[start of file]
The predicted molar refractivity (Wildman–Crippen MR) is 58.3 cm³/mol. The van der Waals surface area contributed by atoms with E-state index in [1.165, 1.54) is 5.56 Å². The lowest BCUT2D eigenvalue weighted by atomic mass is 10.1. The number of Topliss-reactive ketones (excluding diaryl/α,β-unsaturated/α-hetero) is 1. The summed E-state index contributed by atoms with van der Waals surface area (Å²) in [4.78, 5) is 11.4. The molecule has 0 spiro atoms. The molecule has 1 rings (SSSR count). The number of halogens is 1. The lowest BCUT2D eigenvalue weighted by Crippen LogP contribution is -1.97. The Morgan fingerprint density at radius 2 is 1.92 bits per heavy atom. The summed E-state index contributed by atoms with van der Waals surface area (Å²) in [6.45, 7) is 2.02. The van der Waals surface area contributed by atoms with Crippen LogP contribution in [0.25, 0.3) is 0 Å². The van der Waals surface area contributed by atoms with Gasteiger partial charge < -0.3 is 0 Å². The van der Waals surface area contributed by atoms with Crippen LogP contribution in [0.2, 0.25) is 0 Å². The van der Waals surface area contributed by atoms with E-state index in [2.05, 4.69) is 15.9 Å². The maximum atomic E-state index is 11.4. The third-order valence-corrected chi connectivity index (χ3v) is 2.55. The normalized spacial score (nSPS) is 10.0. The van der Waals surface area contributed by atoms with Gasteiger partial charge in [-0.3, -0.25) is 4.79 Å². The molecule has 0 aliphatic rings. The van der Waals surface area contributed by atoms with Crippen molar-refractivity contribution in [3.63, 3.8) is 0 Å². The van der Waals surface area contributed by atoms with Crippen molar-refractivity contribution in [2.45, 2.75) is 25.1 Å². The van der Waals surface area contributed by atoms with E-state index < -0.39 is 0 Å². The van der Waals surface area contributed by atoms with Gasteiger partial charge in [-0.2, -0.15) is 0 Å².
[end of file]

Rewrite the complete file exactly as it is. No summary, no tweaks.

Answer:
The predicted molar refractivity (Wildman–Crippen MR) is 58.3 cm³/mol. The van der Waals surface area contributed by atoms with E-state index in [1.165, 1.54) is 5.56 Å². The lowest BCUT2D eigenvalue weighted by atomic mass is 10.1. The number of Topliss-reactive ketones (excluding diaryl/α,β-unsaturated/α-hetero) is 1. The summed E-state index contributed by atoms with van der Waals surface area (Å²) in [4.78, 5) is 11.4. The molecule has 0 spiro atoms. The molecule has 1 rings (SSSR count). The number of halogens is 1. The lowest BCUT2D eigenvalue weighted by Crippen LogP contribution is -1.97. The Morgan fingerprint density at radius 2 is 1.92 bits per heavy atom. The summed E-state index contributed by atoms with van der Waals surface area (Å²) in [6.45, 7) is 2.02. The van der Waals surface area contributed by atoms with Crippen LogP contribution in [0.25, 0.3) is 0 Å². The van der Waals surface area contributed by atoms with Gasteiger partial charge < -0.3 is 0 Å². The van der Waals surface area contributed by atoms with Crippen LogP contribution in [0.2, 0.25) is 0 Å². The van der Waals surface area contributed by atoms with E-state index in [2.05, 4.69) is 15.9 Å². The maximum atomic E-state index is 11.4. The third-order valence-corrected chi connectivity index (χ3v) is 2.55. The normalized spacial score (nSPS) is 10.0. The van der Waals surface area contributed by atoms with Gasteiger partial charge in [-0.3, -0.25) is 4.79 Å². The molecule has 0 aliphatic rings. The van der Waals surface area contributed by atoms with Crippen molar-refractivity contribution in [3.63, 3.8) is 0 Å². The van der Waals surface area contributed by atoms with Crippen molar-refractivity contribution in [2.45, 2.75) is 25.1 Å². The van der Waals surface area contributed by atoms with E-state index < -0.39 is 0 Å². The van der Waals surface area contributed by atoms with Gasteiger partial charge in [-0.2, -0.15) is 0 Å².